WASHINGTON — While President Donald Trump’s new budget Monday reflects White House funding priorities, it has little if any chance of becoming law, as Democrats who control the House strongly disagree with what they consider the bookkeeping gimmickry accompanying it.

The White House officially released the broad details of its fiscal 2020 budget on March 11. It requests $750 billion for national defense, or $34 billion above the funds enacted for FY19, while it cuts the nondefense side to $563 billion, a 9 percent drop from FY19. For the Defense Department alone, there’s $718 billion, up $33 billion.

“In order to preserve peace through strength, the Budget provides for increased end strength, bolsters our global force posture, and invests in the capabilities and domains critical to future conflicts, like space, artificial intelligence, and hypersonics,” Russ Vought, the acting director of the Office of Management and Budget, said in a statement Sunday night.

To stay within the statutory budget caps, the budget funds national defense at the cap level, $576 billion, and shifts $164 billion of the defense spending to an overseas contingency operations, or OCO, fund, which some fiscal hawks will view as an accounting stunt.

It’s already a focal point for disagreement. Vought has said it was part of plan to increase defense spending and cut the nondefense side of the budget. But House Armed Services Committee Chairman Adam Smith, D-Wash., and House Budget Committee Chairman John Yarmuth, D-Ky., have called it “a giant OCO gimmick to prop up defense spending.”

Rep. Mac Thornberry, the top Republican on the House Armed Services Committee and a key voice for increased defense spending on Capitol Hill, acknowledged the White House path here is a dead end.

“I think the idea of having this massive OCO is not one that pretty much anyone takes seriously,” he told reporters last week. “The real negotiations will have to happen on Capitol Hill.”

Congressional Democrats and Republicans “are highly motivated” to reach another two-year budget deal and “the chances are good there will be another negotiated budget outcome,” said Thornberry of Texas. (Absent a budget agreement, the statutory budget caps would mean a $71 billion cut for defense spending and $55 billion from nondefense programs.)

Appropriators reached a deal last year whereby they paired a Pentagon spending bill with its counterpart for labor, health and human services, education, and related agencies — a possible way forward now, Thornberry said.

Asked if the large OCO request would poison those talks, Thornberry advised that lawmakers not "handwring over the massive OCO,” but focus on shoring up military readiness and countering Russia and China.

The White House plans to rely on this strategy next year, too, to get around budget caps. Long-range plans for OCO show it as $156 billion in FY21, and then — after caps expire — $20 billion for the next two years, before it drops to $10 billion in 2024.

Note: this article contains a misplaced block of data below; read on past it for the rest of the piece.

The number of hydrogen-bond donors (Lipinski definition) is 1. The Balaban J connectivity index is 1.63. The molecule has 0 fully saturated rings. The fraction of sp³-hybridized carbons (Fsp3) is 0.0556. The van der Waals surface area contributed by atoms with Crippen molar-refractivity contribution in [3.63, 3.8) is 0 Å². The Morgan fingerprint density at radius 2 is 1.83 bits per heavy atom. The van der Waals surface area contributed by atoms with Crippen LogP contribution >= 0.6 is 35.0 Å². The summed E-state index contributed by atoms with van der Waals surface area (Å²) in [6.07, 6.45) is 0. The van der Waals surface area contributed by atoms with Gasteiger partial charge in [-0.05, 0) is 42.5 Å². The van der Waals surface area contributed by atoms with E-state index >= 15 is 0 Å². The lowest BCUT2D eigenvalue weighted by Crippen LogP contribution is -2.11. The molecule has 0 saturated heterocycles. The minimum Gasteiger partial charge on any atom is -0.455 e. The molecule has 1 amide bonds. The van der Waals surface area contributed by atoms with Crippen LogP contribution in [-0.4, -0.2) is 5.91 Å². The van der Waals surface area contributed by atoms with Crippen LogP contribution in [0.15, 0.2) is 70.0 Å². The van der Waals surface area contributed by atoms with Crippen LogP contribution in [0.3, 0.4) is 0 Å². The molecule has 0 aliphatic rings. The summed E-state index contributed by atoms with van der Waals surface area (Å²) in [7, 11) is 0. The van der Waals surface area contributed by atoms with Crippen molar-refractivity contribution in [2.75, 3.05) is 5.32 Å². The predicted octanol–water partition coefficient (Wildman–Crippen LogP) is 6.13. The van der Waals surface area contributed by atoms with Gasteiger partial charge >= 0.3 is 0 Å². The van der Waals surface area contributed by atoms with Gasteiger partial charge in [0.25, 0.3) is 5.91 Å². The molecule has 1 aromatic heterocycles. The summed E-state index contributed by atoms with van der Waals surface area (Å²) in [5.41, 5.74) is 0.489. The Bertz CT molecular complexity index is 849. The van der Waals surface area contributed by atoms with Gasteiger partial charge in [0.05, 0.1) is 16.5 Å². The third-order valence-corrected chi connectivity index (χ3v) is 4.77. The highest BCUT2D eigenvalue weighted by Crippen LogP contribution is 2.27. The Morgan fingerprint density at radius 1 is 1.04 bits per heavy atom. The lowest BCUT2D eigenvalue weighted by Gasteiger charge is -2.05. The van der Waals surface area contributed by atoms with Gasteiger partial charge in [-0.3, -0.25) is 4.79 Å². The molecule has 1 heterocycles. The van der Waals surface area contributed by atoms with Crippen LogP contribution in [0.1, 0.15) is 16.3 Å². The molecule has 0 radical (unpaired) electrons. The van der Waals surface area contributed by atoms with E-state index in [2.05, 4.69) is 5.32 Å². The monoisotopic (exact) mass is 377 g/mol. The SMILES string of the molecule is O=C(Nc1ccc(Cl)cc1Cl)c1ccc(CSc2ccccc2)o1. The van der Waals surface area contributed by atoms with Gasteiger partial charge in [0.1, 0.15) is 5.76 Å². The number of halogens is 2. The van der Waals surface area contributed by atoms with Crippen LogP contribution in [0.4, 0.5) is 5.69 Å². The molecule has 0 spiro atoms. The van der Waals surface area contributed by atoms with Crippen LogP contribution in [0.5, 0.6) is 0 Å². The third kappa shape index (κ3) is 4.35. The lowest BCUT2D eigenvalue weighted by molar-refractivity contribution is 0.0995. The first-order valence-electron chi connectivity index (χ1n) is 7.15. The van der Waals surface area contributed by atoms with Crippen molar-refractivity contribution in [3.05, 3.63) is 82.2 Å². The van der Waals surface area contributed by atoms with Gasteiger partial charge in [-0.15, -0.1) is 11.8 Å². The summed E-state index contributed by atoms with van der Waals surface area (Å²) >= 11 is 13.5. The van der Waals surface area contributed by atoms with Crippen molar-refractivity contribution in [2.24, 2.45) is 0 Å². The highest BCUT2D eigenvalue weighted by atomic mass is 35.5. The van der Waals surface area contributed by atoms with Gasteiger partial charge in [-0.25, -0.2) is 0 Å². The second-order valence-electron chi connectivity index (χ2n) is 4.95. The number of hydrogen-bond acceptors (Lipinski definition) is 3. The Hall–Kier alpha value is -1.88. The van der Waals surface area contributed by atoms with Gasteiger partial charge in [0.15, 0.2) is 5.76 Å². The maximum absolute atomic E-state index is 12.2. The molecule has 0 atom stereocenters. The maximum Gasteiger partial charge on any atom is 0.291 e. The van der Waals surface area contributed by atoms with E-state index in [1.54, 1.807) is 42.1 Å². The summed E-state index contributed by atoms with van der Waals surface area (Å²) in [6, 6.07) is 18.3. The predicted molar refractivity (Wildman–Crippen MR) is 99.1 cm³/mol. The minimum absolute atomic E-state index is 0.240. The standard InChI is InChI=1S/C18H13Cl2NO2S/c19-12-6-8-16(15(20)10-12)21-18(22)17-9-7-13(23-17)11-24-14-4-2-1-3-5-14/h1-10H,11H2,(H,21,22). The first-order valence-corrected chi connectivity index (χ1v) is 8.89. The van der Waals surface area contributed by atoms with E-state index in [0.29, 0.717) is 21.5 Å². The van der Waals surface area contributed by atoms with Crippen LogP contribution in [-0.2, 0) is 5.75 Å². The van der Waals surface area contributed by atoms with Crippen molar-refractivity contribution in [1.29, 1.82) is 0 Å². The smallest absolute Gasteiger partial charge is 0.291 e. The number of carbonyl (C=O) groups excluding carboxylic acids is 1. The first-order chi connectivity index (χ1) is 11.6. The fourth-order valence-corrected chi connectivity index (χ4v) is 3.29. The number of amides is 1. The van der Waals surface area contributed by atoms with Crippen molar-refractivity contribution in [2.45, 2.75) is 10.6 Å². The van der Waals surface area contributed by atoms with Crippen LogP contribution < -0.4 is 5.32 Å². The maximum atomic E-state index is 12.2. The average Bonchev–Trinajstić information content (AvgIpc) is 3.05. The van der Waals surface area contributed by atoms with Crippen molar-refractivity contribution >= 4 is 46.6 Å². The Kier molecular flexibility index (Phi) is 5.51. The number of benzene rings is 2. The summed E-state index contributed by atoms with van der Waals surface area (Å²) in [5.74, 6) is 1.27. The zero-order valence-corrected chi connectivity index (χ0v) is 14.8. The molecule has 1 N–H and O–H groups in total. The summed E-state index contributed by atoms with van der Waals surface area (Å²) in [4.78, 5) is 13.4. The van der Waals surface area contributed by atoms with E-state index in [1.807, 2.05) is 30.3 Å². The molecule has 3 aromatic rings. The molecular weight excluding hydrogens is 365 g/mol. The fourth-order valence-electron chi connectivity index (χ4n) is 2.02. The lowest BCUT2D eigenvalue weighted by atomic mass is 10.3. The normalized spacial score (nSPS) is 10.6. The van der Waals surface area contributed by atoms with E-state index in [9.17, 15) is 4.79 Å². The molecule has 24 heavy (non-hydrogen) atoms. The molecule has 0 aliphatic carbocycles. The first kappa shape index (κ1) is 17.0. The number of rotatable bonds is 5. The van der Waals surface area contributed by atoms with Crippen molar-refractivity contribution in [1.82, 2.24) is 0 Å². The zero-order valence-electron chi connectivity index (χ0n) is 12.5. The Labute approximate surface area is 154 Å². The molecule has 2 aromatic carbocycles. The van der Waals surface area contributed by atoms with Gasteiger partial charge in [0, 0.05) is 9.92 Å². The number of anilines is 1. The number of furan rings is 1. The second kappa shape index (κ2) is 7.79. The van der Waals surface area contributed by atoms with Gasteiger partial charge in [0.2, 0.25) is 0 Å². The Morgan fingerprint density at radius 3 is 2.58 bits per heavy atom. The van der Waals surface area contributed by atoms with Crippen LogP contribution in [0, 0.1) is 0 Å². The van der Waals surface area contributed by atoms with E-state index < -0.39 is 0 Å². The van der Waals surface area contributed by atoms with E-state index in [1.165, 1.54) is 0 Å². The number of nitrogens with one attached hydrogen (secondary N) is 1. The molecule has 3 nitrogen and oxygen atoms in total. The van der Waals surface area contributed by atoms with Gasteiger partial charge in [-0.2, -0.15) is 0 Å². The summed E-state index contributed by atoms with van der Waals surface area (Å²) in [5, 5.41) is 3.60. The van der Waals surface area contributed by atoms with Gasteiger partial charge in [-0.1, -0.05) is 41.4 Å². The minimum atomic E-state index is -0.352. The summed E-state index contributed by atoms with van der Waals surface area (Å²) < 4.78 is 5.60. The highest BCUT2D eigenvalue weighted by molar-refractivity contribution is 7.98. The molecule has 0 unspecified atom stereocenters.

Also controversial is it would use Pentagon funding for a border wall. Defense officials have promised lawmakers they will seek to backfill those funds, and there is a $9.2 billion “emergency requirements” line item “to address border security and hurricane recovery,” the budget says.

The budget contains $8.6 billion for more than 300 miles of new border wall. House Speaker Nancy Pelosi, D-Calif., and Senate Minority Leader Chuck Schumer, D-N.Y., signaled Sunday that this is a fight for them.

“President Trump hurt millions of Americans and caused widespread chaos when he recklessly shut down the government to try to get his expensive and ineffective wall, which he promised would be paid for by Mexico,” they said in a joint statement. “Congress refused to fund his wall and he was forced to admit defeat and reopen the government. The same thing will repeat itself if he tries this again. We hope he learned his lesson.”

In seeking the wall funding, Trump would more than double the $8.1 billion now potentially available to the president for the wall after he declared a national emergency at the border last month in order to circumvent Congress — although there’s no guarantee he’ll be able to use that money if he faces a legal challenge, as is expected. The standoff over the wall led to a 35-day partial government shutdown, the longest in U.S. history.

The budget arrived as the Senate readies to vote this week to terminate Trump’s national emergency declaration. The Democratic-led House already did so, and a handful of Republican senators, uneasy over what they see as an overreach of executive power, are expected to join Senate Democrats in following suit. Congress appears to have enough votes to reject Trump’s declaration, but not enough to overturn a veto.

Trump invoked the emergency declaration after Congress approved nearly $1.4 billion for border barriers, less than the $5.7 billion he wanted. By doing that, he can potentially tap an additional $3.6 billion from military accounts and shift it to building the wall. That’s causing discomfort on Capitol Hill, where even the president’s Republican allies are protective of their power to decide how to allocate federal dollars. Lawmakers are trying to guard money that’s already been approved for military projects in their states, for base housing or other improvements.

Leo Shane, Aaron Mehta and The Associated Press contributed to this report.

Joe Gould was the senior Pentagon reporter for Defense News, covering the intersection of national security policy, politics and the defense industry. He had previously served as Congress reporter.

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